How to prompt your memory with Google Photos

Memory is a difficult thing. Some of us are very good at adding names to faces, while others (and here I raise my hand) have always had trouble remembering names, especially when you meet someone out of context. For example, imagine the shame when someone you know from work suddenly appears at a friend's party and spends the next hour trying to remember his name.

As a result, I'm always looking for a way to be able to put a name with a face. While there are some mobile applications that claim to be able to help with that, I have not found any that are suitable for my Android phone. (The only application that really worked for me, Evernote Hello, was removed in 2015.) However, there is an application that can help recover a faulty memory: Google Photos.

The Google photo collection application automatically gathers your images into a variety of categories – including a People call. The People page offers a representative photo for each person that appears in your collection; select one, and you will see all the photos with that person.

What makes the People page even more useful is that each of the photos on the page can be labeled with a name. So, if you see someone at a party and you just do not remember their name, you can find a corner, pick up your phone, go to the People of Photos page and swipe down until you see their picture and their name.

But that will not work unless you first label the individuals in your collection. It's easy, although it can take a long time, depending on how many people appear in your images.

  • From the Google Photos main page, click on the search box at the top.
  • If you have a reasonable number of photos With the people in them, you should see a horizontal strip with small photos. Click on the arrow to the right of the strip.

  Google Photos

  • This takes you to the People page. You will see rows of square photos that show different individuals. This is because Google Photos gathers what it thinks are photos of the same person and chooses a representative photo.
  • Select the person you want to identify. You will see all the images that Photos have decided to contain that person. Look for a link titled "Add a name" on that page (at the top left of the web version, in the top center of the mobile application).

  Google Photos

  • Select the link and start typing. Your contact list will appear, allowing you to select the person's name if it is already on your list. Otherwise, you can only type the name.
  • Now, when you return to the People page, the person's face will be labeled with your name.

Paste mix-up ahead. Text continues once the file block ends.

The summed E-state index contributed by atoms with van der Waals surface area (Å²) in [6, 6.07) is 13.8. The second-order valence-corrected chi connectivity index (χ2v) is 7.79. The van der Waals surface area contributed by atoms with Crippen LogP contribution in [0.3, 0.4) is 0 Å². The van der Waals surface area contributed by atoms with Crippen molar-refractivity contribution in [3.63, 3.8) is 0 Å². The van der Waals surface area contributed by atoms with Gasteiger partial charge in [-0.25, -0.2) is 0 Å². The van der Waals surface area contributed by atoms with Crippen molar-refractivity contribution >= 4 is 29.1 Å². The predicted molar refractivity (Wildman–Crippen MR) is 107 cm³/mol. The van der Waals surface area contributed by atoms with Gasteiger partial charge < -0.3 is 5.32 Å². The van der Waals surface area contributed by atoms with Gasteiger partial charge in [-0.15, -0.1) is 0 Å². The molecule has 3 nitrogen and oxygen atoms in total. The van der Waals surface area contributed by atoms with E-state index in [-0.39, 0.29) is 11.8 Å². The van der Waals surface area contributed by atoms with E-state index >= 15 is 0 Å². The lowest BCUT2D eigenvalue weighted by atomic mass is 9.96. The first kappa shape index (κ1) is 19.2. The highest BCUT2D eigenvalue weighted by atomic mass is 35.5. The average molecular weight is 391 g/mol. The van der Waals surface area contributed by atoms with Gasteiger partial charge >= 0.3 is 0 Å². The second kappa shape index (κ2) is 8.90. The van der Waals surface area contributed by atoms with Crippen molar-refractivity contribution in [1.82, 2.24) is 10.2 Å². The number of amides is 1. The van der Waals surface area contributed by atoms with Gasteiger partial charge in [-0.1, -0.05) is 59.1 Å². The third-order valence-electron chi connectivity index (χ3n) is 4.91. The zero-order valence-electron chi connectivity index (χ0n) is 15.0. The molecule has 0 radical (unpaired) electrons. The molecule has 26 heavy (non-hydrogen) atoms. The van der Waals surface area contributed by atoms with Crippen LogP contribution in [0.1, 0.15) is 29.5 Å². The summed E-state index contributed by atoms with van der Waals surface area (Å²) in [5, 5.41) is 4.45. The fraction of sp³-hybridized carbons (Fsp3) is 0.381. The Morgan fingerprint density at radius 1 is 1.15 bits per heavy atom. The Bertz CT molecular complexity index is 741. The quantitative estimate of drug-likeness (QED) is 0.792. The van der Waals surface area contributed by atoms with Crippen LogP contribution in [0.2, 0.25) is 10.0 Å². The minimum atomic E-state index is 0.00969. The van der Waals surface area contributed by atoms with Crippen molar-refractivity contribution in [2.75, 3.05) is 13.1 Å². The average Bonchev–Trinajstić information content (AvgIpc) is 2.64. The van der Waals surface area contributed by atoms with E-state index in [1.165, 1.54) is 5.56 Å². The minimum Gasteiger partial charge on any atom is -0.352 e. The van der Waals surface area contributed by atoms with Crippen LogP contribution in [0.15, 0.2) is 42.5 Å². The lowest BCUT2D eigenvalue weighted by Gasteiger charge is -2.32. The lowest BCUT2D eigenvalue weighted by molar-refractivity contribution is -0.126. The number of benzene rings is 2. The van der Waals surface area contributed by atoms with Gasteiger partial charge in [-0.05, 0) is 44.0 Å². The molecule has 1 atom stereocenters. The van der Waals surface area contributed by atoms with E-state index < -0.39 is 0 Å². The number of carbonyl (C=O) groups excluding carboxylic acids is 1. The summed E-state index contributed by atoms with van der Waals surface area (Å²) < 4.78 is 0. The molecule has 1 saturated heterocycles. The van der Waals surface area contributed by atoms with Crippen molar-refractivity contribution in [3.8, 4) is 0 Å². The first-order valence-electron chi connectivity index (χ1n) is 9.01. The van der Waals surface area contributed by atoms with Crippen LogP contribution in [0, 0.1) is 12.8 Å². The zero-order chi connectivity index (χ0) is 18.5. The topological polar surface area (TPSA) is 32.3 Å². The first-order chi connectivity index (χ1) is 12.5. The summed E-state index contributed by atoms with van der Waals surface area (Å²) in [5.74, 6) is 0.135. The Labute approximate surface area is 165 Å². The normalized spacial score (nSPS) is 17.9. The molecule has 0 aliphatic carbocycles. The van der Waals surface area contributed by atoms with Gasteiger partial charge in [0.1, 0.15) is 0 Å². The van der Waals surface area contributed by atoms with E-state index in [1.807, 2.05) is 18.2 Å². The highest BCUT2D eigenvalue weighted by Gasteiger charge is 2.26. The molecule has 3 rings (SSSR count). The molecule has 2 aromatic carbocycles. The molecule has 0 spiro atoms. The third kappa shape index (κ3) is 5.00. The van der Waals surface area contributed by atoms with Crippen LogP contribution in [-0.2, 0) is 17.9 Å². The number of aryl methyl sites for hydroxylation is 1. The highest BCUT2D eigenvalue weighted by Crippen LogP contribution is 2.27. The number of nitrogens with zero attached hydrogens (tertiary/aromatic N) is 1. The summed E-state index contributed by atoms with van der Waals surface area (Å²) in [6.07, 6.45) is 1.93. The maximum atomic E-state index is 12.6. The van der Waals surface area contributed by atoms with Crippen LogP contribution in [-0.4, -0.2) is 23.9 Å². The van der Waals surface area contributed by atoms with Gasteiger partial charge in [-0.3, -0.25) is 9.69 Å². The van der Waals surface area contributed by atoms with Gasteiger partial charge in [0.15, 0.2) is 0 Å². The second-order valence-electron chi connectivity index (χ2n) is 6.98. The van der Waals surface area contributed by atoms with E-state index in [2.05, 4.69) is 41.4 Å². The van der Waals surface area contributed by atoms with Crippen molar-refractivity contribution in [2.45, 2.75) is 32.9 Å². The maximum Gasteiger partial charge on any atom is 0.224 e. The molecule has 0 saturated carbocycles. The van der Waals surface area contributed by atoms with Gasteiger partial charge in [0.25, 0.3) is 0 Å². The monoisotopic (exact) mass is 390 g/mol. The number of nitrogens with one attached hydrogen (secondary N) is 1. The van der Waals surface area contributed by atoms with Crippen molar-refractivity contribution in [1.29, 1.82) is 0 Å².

Of course, sometimes the photos are wrong. In that case, you can delete a photo from someone's page.

  • On the person's page, place the cursor on the photo you want to delete. You will see a check box in the upper left corner of the photo; select it
  • When finished selecting the photos, click on the three points in the upper right corner.
  • Select "Delete photo".

You can also eliminate anyone who does not want to see everything – say, an ex that brings back bad memories – from the People page completely.

  • In the web and mobile versions, click on the three dots in the upper right corner of the People page.
  • Select "Show & Hide faces" (web) or "Hide and show people" (mobile).

  Google Photos

  • Select any of the people you want to remove from the People page. An icon of an eye with a line through it will appear on the photo, and when it returns to the People page, that person will not be there.
  • Do you want them back? Go back to that page and select the person. The icon will disappear and the person will return to your People page.

Unfortunately, Google Photos lacks some features that it would be useful to have. For example, you really can not add any pictures to someone's People page; you should expect the Photos AI to recognize and add all your photos of that person. (Something that can be very frustrating.) Watch for an additional link that sometimes appears on an individual's page labeled "Is it the same or a different person?" In that case, you can tell the photos that yes (or not), that's all. a photo of that particular person.

  Google Photos

  Google Photos

Again, identifying and tagging a lot of friends and associates will take time (especially if you have to look up their names). And given that it is Google, it is a safe bet to say that it will eventually change the functionality of the application (for better or for worse) or extend it completely. I know several people who spent hours organizing and identifying their photos in the popular Picasa image application only for the owner Google to remove the rug in 2016.

But if you have trouble remembering names and you are desperate for anything that could help, give Photos a try.

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